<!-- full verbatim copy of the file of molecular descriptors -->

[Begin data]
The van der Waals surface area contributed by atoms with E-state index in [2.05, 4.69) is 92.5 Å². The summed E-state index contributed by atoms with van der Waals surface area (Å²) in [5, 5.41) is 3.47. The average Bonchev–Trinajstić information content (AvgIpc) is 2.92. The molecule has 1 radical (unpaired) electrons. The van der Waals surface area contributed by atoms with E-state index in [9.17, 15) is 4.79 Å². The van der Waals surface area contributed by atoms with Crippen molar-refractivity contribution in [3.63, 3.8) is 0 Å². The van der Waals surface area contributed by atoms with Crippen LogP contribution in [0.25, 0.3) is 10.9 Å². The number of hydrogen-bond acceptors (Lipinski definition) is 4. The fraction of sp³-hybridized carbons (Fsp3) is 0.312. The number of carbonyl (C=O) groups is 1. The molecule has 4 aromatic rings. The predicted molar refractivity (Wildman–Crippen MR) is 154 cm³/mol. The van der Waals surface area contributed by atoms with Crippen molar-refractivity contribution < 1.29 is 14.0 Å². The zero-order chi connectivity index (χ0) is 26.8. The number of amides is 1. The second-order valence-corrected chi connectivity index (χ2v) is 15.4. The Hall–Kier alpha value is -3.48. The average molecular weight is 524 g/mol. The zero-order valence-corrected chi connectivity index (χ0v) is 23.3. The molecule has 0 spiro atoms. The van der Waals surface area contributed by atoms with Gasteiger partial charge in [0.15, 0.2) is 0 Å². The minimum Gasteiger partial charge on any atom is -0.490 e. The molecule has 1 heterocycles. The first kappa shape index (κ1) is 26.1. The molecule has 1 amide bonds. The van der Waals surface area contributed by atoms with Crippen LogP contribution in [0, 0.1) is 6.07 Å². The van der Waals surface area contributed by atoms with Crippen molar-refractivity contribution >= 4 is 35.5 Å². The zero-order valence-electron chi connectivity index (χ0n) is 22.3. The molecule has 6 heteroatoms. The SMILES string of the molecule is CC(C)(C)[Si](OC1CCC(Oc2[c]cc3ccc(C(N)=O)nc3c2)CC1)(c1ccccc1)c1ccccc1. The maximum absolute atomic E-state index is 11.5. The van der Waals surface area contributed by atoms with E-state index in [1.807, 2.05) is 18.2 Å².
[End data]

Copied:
The van der Waals surface area contributed by atoms with E-state index in [2.05, 4.69) is 92.5 Å². The summed E-state index contributed by atoms with van der Waals surface area (Å²) in [5, 5.41) is 3.47. The average Bonchev–Trinajstić information content (AvgIpc) is 2.92. The molecule has 1 radical (unpaired) electrons. The van der Waals surface area contributed by atoms with E-state index in [9.17, 15) is 4.79 Å². The van der Waals surface area contributed by atoms with Crippen molar-refractivity contribution in [3.63, 3.8) is 0 Å². The van der Waals surface area contributed by atoms with Crippen LogP contribution in [0.25, 0.3) is 10.9 Å². The number of hydrogen-bond acceptors (Lipinski definition) is 4. The fraction of sp³-hybridized carbons (Fsp3) is 0.312. The number of carbonyl (C=O) groups is 1. The molecule has 4 aromatic rings. The predicted molar refractivity (Wildman–Crippen MR) is 154 cm³/mol. The van der Waals surface area contributed by atoms with Crippen molar-refractivity contribution < 1.29 is 14.0 Å². The zero-order chi connectivity index (χ0) is 26.8. The number of amides is 1. The second-order valence-corrected chi connectivity index (χ2v) is 15.4. The Hall–Kier alpha value is -3.48. The average molecular weight is 524 g/mol. The zero-order valence-corrected chi connectivity index (χ0v) is 23.3. The molecule has 0 spiro atoms. The van der Waals surface area contributed by atoms with Gasteiger partial charge in [0.15, 0.2) is 0 Å². The minimum Gasteiger partial charge on any atom is -0.490 e. The molecule has 1 heterocycles. The first kappa shape index (κ1) is 26.1. The molecule has 1 amide bonds. The van der Waals surface area contributed by atoms with Crippen LogP contribution in [0, 0.1) is 6.07 Å². The van der Waals surface area contributed by atoms with Crippen molar-refractivity contribution >= 4 is 35.5 Å². The zero-order valence-electron chi connectivity index (χ0n) is 22.3. The molecule has 6 heteroatoms. The SMILES string of the molecule is CC(C)(C)[Si](OC1CCC(Oc2[c]cc3ccc(C(N)=O)nc3c2)CC1)(c1ccccc1)c1ccccc1. The maximum absolute atomic E-state index is 11.5. The van der Waals surface area contributed by atoms with E-state index in [1.807, 2.05) is 18.2 Å².